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The Goldman Sachs-ONGC war

March 06, 2009 19:13 IST

Goldman Sachs' controversial note on corporate governance in Oil and Natural Gas Corp that evoked a strong reaction from the company, is not the first instance of the US investment bank having a run-in with the state-owned firm.

In 2005, the then Petroleum Minister Mani Shankar Aiyar had accused Goldman of "lack of propriety and transparency" in presiding over an auction of a Kazakhstan oil firm.

Aiyar had alleged that ONGC and its billionaire partner Lakshmi N Mittal's $3.98 billion bid was the highest when the bids for PetroKazakhstan closed on (Friday) August 19, 2005. But Goldman allowed China National Petroleum Corp (CNPC) to revise its bid to $4.18 billion in the following days and sale was announced before office hours on (Monday) August 22.

Unlike the Chinese, Goldman did not allow ONGC-Mittal to revise its bid for Kazakhstan's third largest oil producer, he had alleged then.

On Thursday, Goldman had stated that the government, as promoter of ONGC, had taken $20 billion in cash from the company over last six years without consulting minority shareholders.

ONGC Chairman R S Sharma took strong objection to the terminology used by Goldman for the discounts it gave on crude oil sold to state-run refiners so that they could sell fuel at subsidised rates. The company is even considering legal action.

Sharma denied compromising on corporate governance. "We give corporate governance utmost importance. At no point ONGC has compromised on corporate governance issues."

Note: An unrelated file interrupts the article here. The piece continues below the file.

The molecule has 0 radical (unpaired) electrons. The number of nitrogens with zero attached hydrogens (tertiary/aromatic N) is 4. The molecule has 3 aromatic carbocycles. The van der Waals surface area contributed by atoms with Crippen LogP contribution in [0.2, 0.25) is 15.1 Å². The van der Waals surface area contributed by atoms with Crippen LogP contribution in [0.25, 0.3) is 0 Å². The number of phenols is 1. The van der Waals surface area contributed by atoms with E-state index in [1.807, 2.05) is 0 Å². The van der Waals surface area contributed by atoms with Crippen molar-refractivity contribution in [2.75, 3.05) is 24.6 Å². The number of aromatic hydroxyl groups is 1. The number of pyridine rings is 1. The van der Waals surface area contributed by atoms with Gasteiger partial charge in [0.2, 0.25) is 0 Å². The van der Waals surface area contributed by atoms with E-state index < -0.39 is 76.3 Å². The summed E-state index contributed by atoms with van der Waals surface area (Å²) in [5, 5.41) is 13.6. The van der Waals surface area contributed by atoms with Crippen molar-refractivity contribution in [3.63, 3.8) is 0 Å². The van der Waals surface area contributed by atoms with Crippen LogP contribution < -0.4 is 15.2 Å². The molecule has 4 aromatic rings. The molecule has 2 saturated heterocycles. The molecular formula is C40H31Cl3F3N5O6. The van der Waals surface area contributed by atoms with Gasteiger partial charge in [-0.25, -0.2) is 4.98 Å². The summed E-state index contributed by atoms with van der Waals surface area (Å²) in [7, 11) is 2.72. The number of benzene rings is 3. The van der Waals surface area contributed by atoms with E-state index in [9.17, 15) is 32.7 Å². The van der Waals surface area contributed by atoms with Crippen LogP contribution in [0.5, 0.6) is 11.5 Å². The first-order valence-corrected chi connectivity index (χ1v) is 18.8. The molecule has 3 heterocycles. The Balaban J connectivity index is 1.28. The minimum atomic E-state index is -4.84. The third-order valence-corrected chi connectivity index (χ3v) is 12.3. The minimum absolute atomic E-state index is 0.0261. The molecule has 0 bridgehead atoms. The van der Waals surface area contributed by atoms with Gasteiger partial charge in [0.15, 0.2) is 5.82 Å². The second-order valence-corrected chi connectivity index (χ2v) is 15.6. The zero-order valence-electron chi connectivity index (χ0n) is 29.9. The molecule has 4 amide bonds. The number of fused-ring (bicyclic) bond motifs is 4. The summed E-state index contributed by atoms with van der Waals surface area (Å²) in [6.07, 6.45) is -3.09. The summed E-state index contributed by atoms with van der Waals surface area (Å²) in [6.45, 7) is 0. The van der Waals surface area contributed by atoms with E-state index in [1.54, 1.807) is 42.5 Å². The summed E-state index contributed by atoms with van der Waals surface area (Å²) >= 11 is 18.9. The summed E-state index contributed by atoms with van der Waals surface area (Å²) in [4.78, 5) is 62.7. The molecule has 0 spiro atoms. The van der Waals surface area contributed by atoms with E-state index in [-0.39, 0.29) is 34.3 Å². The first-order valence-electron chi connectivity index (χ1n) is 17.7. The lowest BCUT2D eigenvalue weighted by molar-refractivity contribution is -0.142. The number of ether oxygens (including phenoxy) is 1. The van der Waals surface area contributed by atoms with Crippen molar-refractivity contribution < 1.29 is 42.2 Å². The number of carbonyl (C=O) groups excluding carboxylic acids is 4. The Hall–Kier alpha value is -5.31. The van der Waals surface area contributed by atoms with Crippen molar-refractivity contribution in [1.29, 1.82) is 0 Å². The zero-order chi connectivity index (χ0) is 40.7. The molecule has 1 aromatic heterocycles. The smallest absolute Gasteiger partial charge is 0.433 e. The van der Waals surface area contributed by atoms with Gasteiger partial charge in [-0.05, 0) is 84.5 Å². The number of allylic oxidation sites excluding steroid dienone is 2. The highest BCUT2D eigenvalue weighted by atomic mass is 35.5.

He said the decision to give out subsidy on fuel is taken after deliberation at board and Government was justified in asking for such discounts as unlike global peers, ONGC does not have a production sharing regime with the government on oil and gas it produces from fields given to it on nomination basis.

Under production sharing regime, companies share a fixed percentage of oil and gas they produce with the government, who is the owner of the mineral resource.

ONGC stocks plunged two per cent on Goldman comments on its corporate governance.

"Since 2003-04, the promoter (government, which owns a 74 per cent stake) has taken away cash from the company on a quarterly basis for subsidising loss-making state-owned downstream companies. So far, ONGC's promoters have taken cash of almost $20 billion from the company without consulting the minority shareholders," Goldman had said.

"Despite repeated objections raised by investors and more recently by independent directors on ONGC's board, there has not been headway on this issue," Goldman said. "The market appears to have got used to this practice by ONGC promoters, while similar issues in privately run companies would likely cause serious concern."

Sharma said the Goldman report was malicious and aimed at hurting ONGC's image.

Goldman had reiterated its 'sell' rating on the stock and retained the price target at Rs 574 a share.

It said ONGC today was 'effectively in a no-man's land.' "If one takes a view that oil prices will go down, one should avoid ONGC and if the view is that oil prices will go up there are better oil players in India and the region. If one does not wish to take an oil price view, then ONGC has enough core issues to keep it unattractive," it added.

ONGC has hardly any near-term catalysts to get us excited about the stock. ONGC's discoveries in KG Basin are unlikely to start production before FY-13.

While management had been talking about ONGC Videsh as the growth driver for the group, Goldman said the company has missed good acquisition opportunities in the past to regional peers when oil prices were moving up.

"The one big ticket acquisition that OVL has made (Imperial Energy bid in August 2008) came at the peak of the oil cycle and we view it as having been expensive," it said.

It noted a marked preference of OVL to buy producing assets over exploration assets, which leaves limited possibility of value-addition for minority shareholders. In E&P, companies create value by exploration and discovery rather than by developing known/existing reserves, which are typically priced in to a large extent in such deals.

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